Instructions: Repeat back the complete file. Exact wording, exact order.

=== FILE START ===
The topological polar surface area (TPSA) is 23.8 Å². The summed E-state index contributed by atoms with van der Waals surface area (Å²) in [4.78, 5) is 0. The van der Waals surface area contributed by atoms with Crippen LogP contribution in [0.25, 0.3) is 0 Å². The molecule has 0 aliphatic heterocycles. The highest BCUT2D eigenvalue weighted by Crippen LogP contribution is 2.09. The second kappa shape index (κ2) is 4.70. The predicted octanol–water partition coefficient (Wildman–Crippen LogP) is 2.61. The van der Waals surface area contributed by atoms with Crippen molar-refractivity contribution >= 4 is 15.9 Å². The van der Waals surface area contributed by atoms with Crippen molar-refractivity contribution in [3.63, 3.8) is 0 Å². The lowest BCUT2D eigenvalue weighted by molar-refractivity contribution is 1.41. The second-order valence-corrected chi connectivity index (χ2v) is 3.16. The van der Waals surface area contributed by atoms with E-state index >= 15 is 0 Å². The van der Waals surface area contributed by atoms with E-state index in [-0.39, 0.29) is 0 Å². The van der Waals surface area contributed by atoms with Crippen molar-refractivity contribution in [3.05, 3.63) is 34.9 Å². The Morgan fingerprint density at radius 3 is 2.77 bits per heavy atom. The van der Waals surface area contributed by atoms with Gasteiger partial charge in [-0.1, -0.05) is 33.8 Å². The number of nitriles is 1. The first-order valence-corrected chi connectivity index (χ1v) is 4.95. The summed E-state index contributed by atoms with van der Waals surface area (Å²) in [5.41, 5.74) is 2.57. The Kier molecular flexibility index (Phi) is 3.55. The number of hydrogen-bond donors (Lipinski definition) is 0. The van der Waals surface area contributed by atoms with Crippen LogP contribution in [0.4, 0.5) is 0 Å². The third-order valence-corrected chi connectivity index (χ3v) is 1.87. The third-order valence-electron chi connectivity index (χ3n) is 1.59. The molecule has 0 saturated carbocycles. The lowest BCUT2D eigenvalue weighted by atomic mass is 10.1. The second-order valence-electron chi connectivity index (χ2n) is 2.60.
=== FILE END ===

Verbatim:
The topological polar surface area (TPSA) is 23.8 Å². The summed E-state index contributed by atoms with van der Waals surface area (Å²) in [4.78, 5) is 0. The van der Waals surface area contributed by atoms with Crippen LogP contribution in [0.25, 0.3) is 0 Å². The molecule has 0 aliphatic heterocycles. The highest BCUT2D eigenvalue weighted by Crippen LogP contribution is 2.09. The second kappa shape index (κ2) is 4.70. The predicted octanol–water partition coefficient (Wildman–Crippen LogP) is 2.61. The van der Waals surface area contributed by atoms with Crippen molar-refractivity contribution >= 4 is 15.9 Å². The van der Waals surface area contributed by atoms with Crippen molar-refractivity contribution in [3.63, 3.8) is 0 Å². The lowest BCUT2D eigenvalue weighted by molar-refractivity contribution is 1.41. The second-order valence-corrected chi connectivity index (χ2v) is 3.16. The van der Waals surface area contributed by atoms with E-state index >= 15 is 0 Å². The van der Waals surface area contributed by atoms with E-state index in [-0.39, 0.29) is 0 Å². The van der Waals surface area contributed by atoms with Crippen molar-refractivity contribution in [3.05, 3.63) is 34.9 Å². The Morgan fingerprint density at radius 3 is 2.77 bits per heavy atom. The van der Waals surface area contributed by atoms with Gasteiger partial charge in [-0.1, -0.05) is 33.8 Å². The number of nitriles is 1. The first-order valence-corrected chi connectivity index (χ1v) is 4.95. The summed E-state index contributed by atoms with van der Waals surface area (Å²) in [5.41, 5.74) is 2.57. The Kier molecular flexibility index (Phi) is 3.55. The number of hydrogen-bond donors (Lipinski definition) is 0. The van der Waals surface area contributed by atoms with Crippen LogP contribution in [0.4, 0.5) is 0 Å². The third-order valence-corrected chi connectivity index (χ3v) is 1.87. The third-order valence-electron chi connectivity index (χ3n) is 1.59. The molecule has 0 saturated carbocycles. The lowest BCUT2D eigenvalue weighted by atomic mass is 10.1. The second-order valence-electron chi connectivity index (χ2n) is 2.60.